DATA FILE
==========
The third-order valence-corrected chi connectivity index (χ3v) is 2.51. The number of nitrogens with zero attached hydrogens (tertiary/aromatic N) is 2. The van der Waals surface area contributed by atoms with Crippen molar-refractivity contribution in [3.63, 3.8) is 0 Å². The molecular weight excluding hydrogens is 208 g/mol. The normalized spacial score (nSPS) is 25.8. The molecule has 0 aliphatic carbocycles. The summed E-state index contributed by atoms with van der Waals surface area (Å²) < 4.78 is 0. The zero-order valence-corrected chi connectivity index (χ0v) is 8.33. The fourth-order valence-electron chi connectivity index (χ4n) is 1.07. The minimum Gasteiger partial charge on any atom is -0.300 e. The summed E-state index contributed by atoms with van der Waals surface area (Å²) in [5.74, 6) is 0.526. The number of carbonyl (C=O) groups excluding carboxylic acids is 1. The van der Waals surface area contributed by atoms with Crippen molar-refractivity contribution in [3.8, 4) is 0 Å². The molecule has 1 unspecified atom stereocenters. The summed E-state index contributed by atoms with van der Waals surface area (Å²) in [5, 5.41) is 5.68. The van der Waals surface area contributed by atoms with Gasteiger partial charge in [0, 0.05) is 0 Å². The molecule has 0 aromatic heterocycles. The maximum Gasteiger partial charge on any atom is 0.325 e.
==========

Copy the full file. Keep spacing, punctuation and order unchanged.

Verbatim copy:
The third-order valence-corrected chi connectivity index (χ3v) is 2.51. The number of nitrogens with zero attached hydrogens (tertiary/aromatic N) is 2. The van der Waals surface area contributed by atoms with Crippen molar-refractivity contribution in [3.63, 3.8) is 0 Å². The molecular weight excluding hydrogens is 208 g/mol. The normalized spacial score (nSPS) is 25.8. The molecule has 0 aliphatic carbocycles. The summed E-state index contributed by atoms with van der Waals surface area (Å²) < 4.78 is 0. The zero-order valence-corrected chi connectivity index (χ0v) is 8.33. The fourth-order valence-electron chi connectivity index (χ4n) is 1.07. The minimum Gasteiger partial charge on any atom is -0.300 e. The summed E-state index contributed by atoms with van der Waals surface area (Å²) in [5.74, 6) is 0.526. The number of carbonyl (C=O) groups excluding carboxylic acids is 1. The van der Waals surface area contributed by atoms with Crippen molar-refractivity contribution in [3.8, 4) is 0 Å². The molecule has 1 unspecified atom stereocenters. The summed E-state index contributed by atoms with van der Waals surface area (Å²) in [5, 5.41) is 5.68. The van der Waals surface area contributed by atoms with Gasteiger partial charge in [0, 0.05) is 0 Å². The molecule has 0 aromatic heterocycles. The maximum Gasteiger partial charge on any atom is 0.325 e.